Picture this: a Christmas theme, held in a beautiful hotel in the countryside, with lots of candlelight, a simple ceremony and beautiful food, celebrated with a small group of our closest family and friends.

It turns out, one of my oldest and dearest friends, Charlotte and her partner John, clearly have similar tastes, and The Bloke and I have just returned from one of the most stunning weddings we have ever attended. Continue reading

A Wedding To Remember

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My youngest sister got married the other day. To say that we haven’t had the best relationship is an understatement, but the impending event has thankfully almost forced us to build some bridges over the last few months. I was anxious – I had only met her husband twice briefly since their relationship began and was feeling completely out of my comfort zone, but after months of stressing about imaginary scenarios and potential altercations I decided to simply buck up and get on with it.

I play in a string quartet and as a result have participated in hundreds of weddings over the years, but this one was organised better than any I have ever seen, to the point where the military could have learned a thing or two. By the time mum and I arrived at my sister’s house everything was almost finished – the hairdresser had done all the girls hair and was waiting for us, the bridesmaids were ready, the flowers and photographer had arrived and all my sister had to do was put on her dress, which was stunning. I lent her our grandmother’s eternity ring – she passed away a few years before my sister was born and this is the only thing that we have left of them. I had bought a beautiful new dress that flattered my figure and hid my various lumps and bumps. However, what I hadn’t taken into account were the tights that I had bought to wear underneath. Despite the fact that I had picked a size that I assumed would be more than comfortable, upon taking them out of the packet I realised they would be more suitable for an eight year old child, and the subsequent battle to squeeze myself into them has now made me consider a potential career change and become a contortionist. After much wrangling, sweating and swearing I emerged victorious, only to discover that I couldn’t breathe. I decided to keep them on as the dress looked beautiful – and who needs oxygen when a dress looks that good???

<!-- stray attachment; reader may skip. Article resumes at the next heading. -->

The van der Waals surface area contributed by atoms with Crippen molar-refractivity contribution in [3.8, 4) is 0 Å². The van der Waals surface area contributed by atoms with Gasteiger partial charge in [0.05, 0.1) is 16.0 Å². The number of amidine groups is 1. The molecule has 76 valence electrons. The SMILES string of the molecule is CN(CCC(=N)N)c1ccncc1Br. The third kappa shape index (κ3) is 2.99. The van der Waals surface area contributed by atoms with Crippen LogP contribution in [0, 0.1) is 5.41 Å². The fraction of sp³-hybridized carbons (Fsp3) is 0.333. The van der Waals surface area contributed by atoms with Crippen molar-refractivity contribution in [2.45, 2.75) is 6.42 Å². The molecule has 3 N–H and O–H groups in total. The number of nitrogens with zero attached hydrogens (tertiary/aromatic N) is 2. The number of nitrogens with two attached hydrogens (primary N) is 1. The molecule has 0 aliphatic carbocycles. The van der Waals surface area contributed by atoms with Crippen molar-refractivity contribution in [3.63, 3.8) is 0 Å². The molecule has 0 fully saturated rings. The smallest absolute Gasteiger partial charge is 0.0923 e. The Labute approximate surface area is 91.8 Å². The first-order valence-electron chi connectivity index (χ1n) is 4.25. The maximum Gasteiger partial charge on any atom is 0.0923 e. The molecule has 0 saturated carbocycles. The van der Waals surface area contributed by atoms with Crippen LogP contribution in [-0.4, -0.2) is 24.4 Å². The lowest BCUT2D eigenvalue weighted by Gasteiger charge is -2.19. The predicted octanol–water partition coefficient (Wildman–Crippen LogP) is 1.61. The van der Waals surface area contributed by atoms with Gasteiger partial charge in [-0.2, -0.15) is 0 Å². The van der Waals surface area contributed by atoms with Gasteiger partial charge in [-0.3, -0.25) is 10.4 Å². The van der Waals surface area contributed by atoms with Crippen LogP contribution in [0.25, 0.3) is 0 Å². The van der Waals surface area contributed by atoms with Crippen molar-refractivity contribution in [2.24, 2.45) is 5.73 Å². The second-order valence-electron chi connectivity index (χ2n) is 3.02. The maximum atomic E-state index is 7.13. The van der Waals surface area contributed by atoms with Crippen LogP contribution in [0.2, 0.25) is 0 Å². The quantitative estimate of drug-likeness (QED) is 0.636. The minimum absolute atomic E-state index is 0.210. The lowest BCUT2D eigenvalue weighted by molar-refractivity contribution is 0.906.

I sat through the service with my other sister’s new boyfriend, who I had met for the first time that day. I was impressed – he’s a lovely bloke who obviously dotes on my sister, he has a great job and was flying out the following morning to Madagascar, where he is spending six weeks doing marine biology (as you do), and I was really pleased with the effort that he made with the family, who can be extremely overwhelming for newcomers.